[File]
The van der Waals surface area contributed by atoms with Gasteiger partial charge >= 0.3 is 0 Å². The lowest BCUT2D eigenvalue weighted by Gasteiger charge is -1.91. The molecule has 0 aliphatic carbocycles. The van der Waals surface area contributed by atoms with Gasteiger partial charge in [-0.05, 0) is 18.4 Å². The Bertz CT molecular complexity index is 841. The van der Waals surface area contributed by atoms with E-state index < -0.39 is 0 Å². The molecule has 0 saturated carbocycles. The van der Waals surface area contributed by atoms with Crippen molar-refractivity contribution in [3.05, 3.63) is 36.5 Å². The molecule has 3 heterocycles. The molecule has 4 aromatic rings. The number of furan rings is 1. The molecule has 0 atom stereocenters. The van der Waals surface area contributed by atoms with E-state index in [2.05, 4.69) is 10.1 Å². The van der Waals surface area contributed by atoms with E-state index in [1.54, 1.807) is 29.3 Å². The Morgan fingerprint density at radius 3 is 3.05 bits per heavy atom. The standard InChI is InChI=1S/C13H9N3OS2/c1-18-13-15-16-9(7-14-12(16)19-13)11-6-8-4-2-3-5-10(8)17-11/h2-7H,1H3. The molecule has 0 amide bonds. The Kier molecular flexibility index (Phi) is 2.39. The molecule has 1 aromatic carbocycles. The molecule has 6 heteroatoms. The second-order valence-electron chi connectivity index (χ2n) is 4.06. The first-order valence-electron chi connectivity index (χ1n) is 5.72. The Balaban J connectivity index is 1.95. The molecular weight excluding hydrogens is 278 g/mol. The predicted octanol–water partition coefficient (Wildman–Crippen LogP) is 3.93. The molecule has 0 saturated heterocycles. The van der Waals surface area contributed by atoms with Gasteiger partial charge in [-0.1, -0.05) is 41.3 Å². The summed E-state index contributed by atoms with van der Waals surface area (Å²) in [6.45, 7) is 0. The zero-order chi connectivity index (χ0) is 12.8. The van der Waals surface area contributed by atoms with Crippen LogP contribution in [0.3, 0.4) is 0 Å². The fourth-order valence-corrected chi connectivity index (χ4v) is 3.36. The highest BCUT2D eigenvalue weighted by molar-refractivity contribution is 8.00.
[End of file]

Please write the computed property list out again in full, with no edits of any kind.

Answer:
The van der Waals surface area contributed by atoms with Gasteiger partial charge >= 0.3 is 0 Å². The lowest BCUT2D eigenvalue weighted by Gasteiger charge is -1.91. The molecule has 0 aliphatic carbocycles. The van der Waals surface area contributed by atoms with Gasteiger partial charge in [-0.05, 0) is 18.4 Å². The Bertz CT molecular complexity index is 841. The van der Waals surface area contributed by atoms with E-state index < -0.39 is 0 Å². The molecule has 0 saturated carbocycles. The van der Waals surface area contributed by atoms with Crippen molar-refractivity contribution in [3.05, 3.63) is 36.5 Å². The molecule has 3 heterocycles. The molecule has 4 aromatic rings. The number of furan rings is 1. The molecule has 0 atom stereocenters. The van der Waals surface area contributed by atoms with E-state index in [2.05, 4.69) is 10.1 Å². The van der Waals surface area contributed by atoms with E-state index in [1.54, 1.807) is 29.3 Å². The Morgan fingerprint density at radius 3 is 3.05 bits per heavy atom. The standard InChI is InChI=1S/C13H9N3OS2/c1-18-13-15-16-9(7-14-12(16)19-13)11-6-8-4-2-3-5-10(8)17-11/h2-7H,1H3. The molecule has 0 amide bonds. The Kier molecular flexibility index (Phi) is 2.39. The molecule has 1 aromatic carbocycles. The molecule has 6 heteroatoms. The second-order valence-electron chi connectivity index (χ2n) is 4.06. The first-order valence-electron chi connectivity index (χ1n) is 5.72. The Balaban J connectivity index is 1.95. The molecular weight excluding hydrogens is 278 g/mol. The predicted octanol–water partition coefficient (Wildman–Crippen LogP) is 3.93. The molecule has 0 saturated heterocycles. The van der Waals surface area contributed by atoms with Gasteiger partial charge in [-0.1, -0.05) is 41.3 Å². The summed E-state index contributed by atoms with van der Waals surface area (Å²) in [6.45, 7) is 0. The zero-order chi connectivity index (χ0) is 12.8. The van der Waals surface area contributed by atoms with Crippen LogP contribution in [0.3, 0.4) is 0 Å². The fourth-order valence-corrected chi connectivity index (χ4v) is 3.36. The highest BCUT2D eigenvalue weighted by molar-refractivity contribution is 8.00.